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PSU’s Fran Fisher ‘a friend to all’

Commentary

September 20, 2013
By Neil Rudel (nrudel@altoonamirror.com) , The Altoona Mirror

Rather than provide the usual letters column this week, I will stray from tradition and devote this space to something all Penn State fans would surely agree is a worthwhile tradeoff.

And that's to wish Fran Fisher a happy 90th birthday, a milestone he'll reach on Monday.

Fisher joined the Penn State broadcast team in 1966 - Joe Paterno's first season as head coach - and served two tenures as the Voice of the Nittany Lions until 2000.

But he was more than a voice.

He was an ambassador. He was a personality who made countless appearances. Along with Paterno and Jim Tarman, he hosted the popular "TV Quarterbacks" show, which did more to take Penn State football into the living rooms around the state than any other media.

He was a pioneer in the Nittany Lion Club, an assistant athletic director and, along the way, he provided radio play-by-play for basketball and wrestling as well.

It was not only what he did but the way he did it that made Fran Fisher such an endearing fixture in Penn State history.

Nowadays, Fisher uses a walker but still drives and remains sharp mentally. He kids that he constructs radio commercials for a few clients on "my old Royal typewriter."

He stays connected by attending the weekly press conferences, sitting in the back of the Beaver Stadium media room with son Jerry and close pal Lou Prato.

"In my last 20 years in town, I've seen Fran up close," Prato, a Penn State historian and former director of the Nittany Lion All-Sports Museum, said. "People from all over come up to him, at the stadium and the Bryce Jordan Center, and he'll remember their names. Fran was a friend to all."

On top of Penn State's Mount Rushmore will always be Paterno, but Prato believes, "If Joe Paterno was synonymous with Penn State football, the second person was Fran Fisher. He wasn't just the football guy, he was the basketball guy, and the wrestling guy, and at the time, this wasn't the Internet/Facebook era. This was how people got their news on Penn State. As far as I'm concerned, they should put a statue of him in the museum or the press box."

n n n

Bill O'Brien's press conference is over, and Fisher and son Jeff are picking through some lunch at Damon's, a TD pass from the Beaver Stadium south end zone.

Fisher, who lost his wife Charlotte in 2008, has been impressed with O'Brien.

"It's a learning experience, particularly with Coach O'Brien," Fisher said. "He's informational, I like his sense of humor, and he answers the questions, which is unusual."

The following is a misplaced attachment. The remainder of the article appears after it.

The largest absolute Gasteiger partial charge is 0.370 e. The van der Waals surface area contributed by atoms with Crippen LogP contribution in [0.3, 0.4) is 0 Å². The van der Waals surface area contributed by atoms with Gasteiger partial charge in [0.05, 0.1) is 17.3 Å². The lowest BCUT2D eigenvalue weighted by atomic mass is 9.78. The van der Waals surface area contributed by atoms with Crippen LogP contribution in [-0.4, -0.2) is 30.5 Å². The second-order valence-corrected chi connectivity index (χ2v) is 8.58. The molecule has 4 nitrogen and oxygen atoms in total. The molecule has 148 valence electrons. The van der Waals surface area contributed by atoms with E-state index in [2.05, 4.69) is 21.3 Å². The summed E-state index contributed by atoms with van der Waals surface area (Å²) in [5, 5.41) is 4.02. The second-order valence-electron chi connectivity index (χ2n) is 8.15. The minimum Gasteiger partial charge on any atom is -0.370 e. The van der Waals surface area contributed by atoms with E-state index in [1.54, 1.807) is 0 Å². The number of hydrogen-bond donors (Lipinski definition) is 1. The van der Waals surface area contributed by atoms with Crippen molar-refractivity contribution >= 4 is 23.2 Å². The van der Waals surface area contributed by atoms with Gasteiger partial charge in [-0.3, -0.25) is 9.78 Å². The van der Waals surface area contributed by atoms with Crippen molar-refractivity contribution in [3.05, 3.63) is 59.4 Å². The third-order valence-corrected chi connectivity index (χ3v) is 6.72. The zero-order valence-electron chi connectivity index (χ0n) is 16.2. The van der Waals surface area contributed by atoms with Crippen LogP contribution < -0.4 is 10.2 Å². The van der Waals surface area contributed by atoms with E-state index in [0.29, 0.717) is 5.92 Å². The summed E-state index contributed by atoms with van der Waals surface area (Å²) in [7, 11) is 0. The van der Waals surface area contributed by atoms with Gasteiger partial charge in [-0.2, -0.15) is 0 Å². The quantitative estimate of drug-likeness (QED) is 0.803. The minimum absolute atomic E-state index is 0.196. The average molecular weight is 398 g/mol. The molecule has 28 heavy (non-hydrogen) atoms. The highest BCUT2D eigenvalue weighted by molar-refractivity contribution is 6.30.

Fisher wants to be optimistic about the future, but he's heartbroken about the past, how the Paterno era ended and the uncertainty over what's ahead.

He finds himself fondly remembering other colleagues who paved the way.

"Some of the people that don't get mentioned - like [former football assistant coaches] J.T. White, Jim O'Hora, Frank Patrick, people that made a lifetime of making this program," he said. "Those are the people I feel badly about. Here are guys that worked so hard to put Penn State football where it is, only to have the rug pulled out. It's too bad."

For the old guard, reunions like the one staged two weeks ago for the 1973 team, which included the announcement that John Cappelletti's No. 22 will be retired, ease some of the pain.

"It was unbelievable, a great get-together," Fisher said. "They got together five years ago, but it wasn't nearly as romantic. Many more people back, many more functions. And I couldn't get over how [great] Cappy looked."

n n n

Looking ahead, Fisher's hopes for Penn State include an athletic department that finds "some consistency" and somehow heals in unity.

"I don't know whether Dr. [Dave] Joyner is going to become the permanent AD or what the future holds," he said. "I suspect the new president will have some say although I don't know what a new president, coming in from elsewhere, will be able to contribute to that situation.

"As I perceive it, there's a bit of disarray up there right now. You can detect it among the coaches and in the community. You see some head shaking, and that has to stop in my view."

He hopes the controversial STEP ticketing program, which has contributed to 15,000 empty seats, is re-addressed, and Beaver Stadium will regularly be full again.

"I'm mildly optimistic," he said. "I think they made in hindsight an error in their gift-structuring program as it relates to seats, and I'm not sure we're going to recover from that anytime soon. I'm anxious to know what the future holds for this program, and this university, and I suspect that I won't be around long enough to find out."

He hopes for the best for a university to which he's indebted. When he was hired to make a three-man broadcasting crew, along with Tom Bender and Mickey Bergstein, Fisher, after attending Penn State in the early 1940s, playing in the Blue Band and later serving in the Navy, was working in Lewistown.

"Here's a guy - a huckster and sports broadcaster from a 1,000-watt station in Lewistown - and he wound up the play-by-play guy at Penn State," he said. "That doesn't happen very often. [Penn State] could have gone to Pittsburgh. Maybe should have. Could have gone to Philly. Maybe should of. But they didn't. They said, 'let's give the old guy a shot' - and that was very unusual."

Happy birthday, Fran.

Rudel can be reached at nrudel@altoonamirror.com. His letters will resume after the open date.

 
 

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